Sunday, September 4, 2016

2016 Epic Road Trip - Days 106 - 110

Days 106-110

August 27, 2016 through Aug 31, 2016

Fort Smith National Historic Site, AR to Hot Springs, AR

I spent a day touring Fort Smith, Arkansas, and it was quite interesting.  As we pushed the Cherokee Indians west following the Louisiana Purchase in 1803, Thomas Jefferson incorrectly assumed that the western lands were vacant and figured it would take white settlers 1,000 years to settle the West.  In fact, it only took 50 years. As fate would have it the Osage Indians were in the area.  So, we built Fort Smith in 1817 to have a base in which our military could operate to keep peace between the Osage and Cherokees.  It was used for only a few years.

The white settlers had moved as far west as Fort Smith by the 1830s.  The settlers and politicians convinced the War Department that there could be a threat of Indian attack since they were right across the river, so a second Fort Smith was built in 1838, this time with stone walls able to withstand heavy cannon fire.  But, alas, there was no attack and the extreme fortifications were never tested in combat.

The heavy stone used in the second fort.
By the 1870s, the Fort became used by the US Marshalls, US Commissioner and the Courts.  Arkansas was the farthest west district, and it was the largest, deadliest and busiest of the federal district courts.  The basement, once a mess hall, became a primitive jail with two big cells which held up to 50 men together in each cell.  Prisoners named it "Hell-on-the-Border."

Paddy Wagon

Judge Isaac C. Parker (the Hanging Judge) presided here and sentenced 160 persons to be hanged.  There was an interesting little museum at the visitor center of the Fort.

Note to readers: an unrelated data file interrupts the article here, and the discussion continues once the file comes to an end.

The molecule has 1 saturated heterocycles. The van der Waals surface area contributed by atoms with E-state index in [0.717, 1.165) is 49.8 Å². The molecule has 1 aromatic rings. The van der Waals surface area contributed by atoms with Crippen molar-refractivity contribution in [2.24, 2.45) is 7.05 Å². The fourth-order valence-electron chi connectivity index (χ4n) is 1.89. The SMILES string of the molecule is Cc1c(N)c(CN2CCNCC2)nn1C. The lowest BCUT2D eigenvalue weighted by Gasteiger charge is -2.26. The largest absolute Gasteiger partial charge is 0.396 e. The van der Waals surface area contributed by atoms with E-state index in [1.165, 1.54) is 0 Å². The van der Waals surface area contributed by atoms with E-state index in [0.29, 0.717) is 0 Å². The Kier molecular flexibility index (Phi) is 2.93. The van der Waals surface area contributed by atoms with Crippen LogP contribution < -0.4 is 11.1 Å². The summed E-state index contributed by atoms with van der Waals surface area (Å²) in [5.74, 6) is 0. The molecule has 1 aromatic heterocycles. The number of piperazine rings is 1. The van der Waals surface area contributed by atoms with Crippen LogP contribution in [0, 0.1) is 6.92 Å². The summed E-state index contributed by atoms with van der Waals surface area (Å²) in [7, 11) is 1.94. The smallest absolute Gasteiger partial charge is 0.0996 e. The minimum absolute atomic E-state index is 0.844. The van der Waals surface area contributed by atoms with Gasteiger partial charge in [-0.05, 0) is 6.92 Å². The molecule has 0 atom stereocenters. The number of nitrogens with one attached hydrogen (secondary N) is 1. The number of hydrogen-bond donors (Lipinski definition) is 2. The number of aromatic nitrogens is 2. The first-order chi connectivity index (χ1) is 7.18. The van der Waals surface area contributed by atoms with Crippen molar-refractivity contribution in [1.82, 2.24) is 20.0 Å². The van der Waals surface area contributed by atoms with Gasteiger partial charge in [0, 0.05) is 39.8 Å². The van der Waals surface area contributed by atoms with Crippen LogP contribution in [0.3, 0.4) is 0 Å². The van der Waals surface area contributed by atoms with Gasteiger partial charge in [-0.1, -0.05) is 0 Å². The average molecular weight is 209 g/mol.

The following 5 pictures are taken of a wide panel summarizing the life of one outlaw, Henry Starr.  He was quite a busy guy.

The gallows, rebuilt from a photo taken of the original gallows.  (Photography was prohibited at hangings.)

Next stop was Hot Springs, Arkansas.  The street is lined with grand old buildings which held hotels and spas.  A couple are still open.  There was a faucet on the street where people were filling jugs with Hot Springs water.  Decided to fill a glass for myself, for whatever magical mystical powers or minerals might be in the water.  Didn't realize that it came out of the facet at about 125 degrees, so I couldn't drink it until it was in the fridge for a day.  Hot Springs is a pretty little town; would be nice to return and explore some more someday.

Sign in Hot Springs, Arkansas

Outside the door of the RV in the morning.
After Hot Springs I meandered east and south, ending at Biloxi, MS.

Interesting mural painted on a building
Ryder modeling her new sun visor
It is now August 31, and a tropical storm is blowing up the gulf coast of Florida and along Alabama and Biloxi.  I'm planning on cutting the trip short by one day and heading back to St. Augustine early in the morning.  There is one more post planned for this blog, a wrap-up of some of the statistics, highlights of the trip and other items that didn't make it into the printed blog.

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